Police: Protests at Iceland’s Parliament Mostly Peaceful Skip to content

Police: Protests at Iceland’s Parliament Mostly Peaceful

Between seven and eight thousand people are believed to have demonstrated outside the Althingi parliamentary building on Austurvöllur square in Reykjavík yesterday evening while Prime Minister Jóhanna Sigurdardóttir gave her keynote speech.

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Photos by Páll Stefánsson.

The building was fenced off and a number of police officers safeguarded it. Chief Constable Geir Jón Thórisson told Fréttabladid that the demonstration was mostly peaceful.

“There is a totally different atmosphere than in January 2009. There are not violent people on the square; they only want their cause to be heard,” Thórisson commented.

A few protestors were removed from the scene but no one was arrested. Around 30 windows were broken and the parliament was covered in eggs, skyr (an Icelandic dairy product) and had other things hurled at it.

According to Morgunbladid, when MPs drove their cars out of the parliament’s underground car park, rocks were thrown at them. Thórisson said the police couldn’t have prevented it as protestors threw the rocks from a considerable distance.

PM Sigurdardóttir criticized the banks in her speech. She said they had been slow to react in solving the problems of individuals who were about to go into insolvency.

Birna Einarsdóttir, director of Íslandsbanki, dismissed the criticism. “Of course I had wanted these things to happen more quickly but the prime minister is oversimplifying matters by just pointing at the banks,” she told Fréttabladid.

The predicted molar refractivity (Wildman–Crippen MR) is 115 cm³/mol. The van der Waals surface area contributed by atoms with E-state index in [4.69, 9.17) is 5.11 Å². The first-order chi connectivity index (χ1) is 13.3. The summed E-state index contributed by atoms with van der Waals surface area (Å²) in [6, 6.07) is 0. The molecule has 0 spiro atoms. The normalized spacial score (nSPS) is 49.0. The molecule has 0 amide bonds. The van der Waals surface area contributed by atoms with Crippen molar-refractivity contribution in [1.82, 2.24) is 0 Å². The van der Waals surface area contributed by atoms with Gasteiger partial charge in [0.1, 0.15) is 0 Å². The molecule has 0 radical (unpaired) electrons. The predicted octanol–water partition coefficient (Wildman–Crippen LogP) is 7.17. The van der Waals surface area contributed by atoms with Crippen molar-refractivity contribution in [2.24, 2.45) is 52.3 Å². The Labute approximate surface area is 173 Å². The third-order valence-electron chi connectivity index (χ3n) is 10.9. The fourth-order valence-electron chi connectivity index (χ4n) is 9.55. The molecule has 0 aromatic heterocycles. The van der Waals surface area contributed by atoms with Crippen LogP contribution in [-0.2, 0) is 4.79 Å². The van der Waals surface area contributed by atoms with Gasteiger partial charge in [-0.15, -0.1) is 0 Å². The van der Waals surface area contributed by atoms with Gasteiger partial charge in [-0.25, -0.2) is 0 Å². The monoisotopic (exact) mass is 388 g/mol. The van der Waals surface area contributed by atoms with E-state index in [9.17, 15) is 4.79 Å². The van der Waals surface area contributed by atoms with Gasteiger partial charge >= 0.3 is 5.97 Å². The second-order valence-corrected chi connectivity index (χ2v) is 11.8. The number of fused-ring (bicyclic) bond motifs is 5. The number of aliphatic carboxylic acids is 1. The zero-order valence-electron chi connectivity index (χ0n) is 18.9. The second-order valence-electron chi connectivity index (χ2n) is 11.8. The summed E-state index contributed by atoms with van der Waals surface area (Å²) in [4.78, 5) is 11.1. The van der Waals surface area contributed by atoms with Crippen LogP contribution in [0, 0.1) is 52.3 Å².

Sigurdardóttir said people will continue to have the right to postpone forced auctions of their homes while their matters are being worked on. She said five ministers have been given the task of reviewing housing and debt issues.

The representatives of the opposition were not pleased with the government in their speeches yesterday.

Chairman of the Independence Party Bjarni Benediktsson said the government had failed in solving the nation’s problems and its leaders must realize that their time is up.

Chairman of the Progressive Party Sigmundur Davíd Gunnlaugsson said the wrong policy had been chosen. Yet it is not too late to react, he said, as long as the policy is changed.

Thór Saari of The Movement said the government has no solutions left and that elections must be called for immediately.

According to Morgunbladid, Sigurdardóttir is planning to call the leaders of all political parties to a meeting today to discuss the situation in society in light of the mass protest yesterday. In an interview with RÚV she said MPs must work together on solving the problems of indebted people.

Mark Flanagan, who chairs the International Monetary Fund delegation in Iceland, told Fréttabladid that the government hasn’t properly presented resources for people facing problems regarding their debts.

The IMF’s third review of its economic stabilization program with the Icelandic government says that expectations regarding further write-offs must be downplayed. The government ruled out flat write-offs in its declaration of intent to the IMF.

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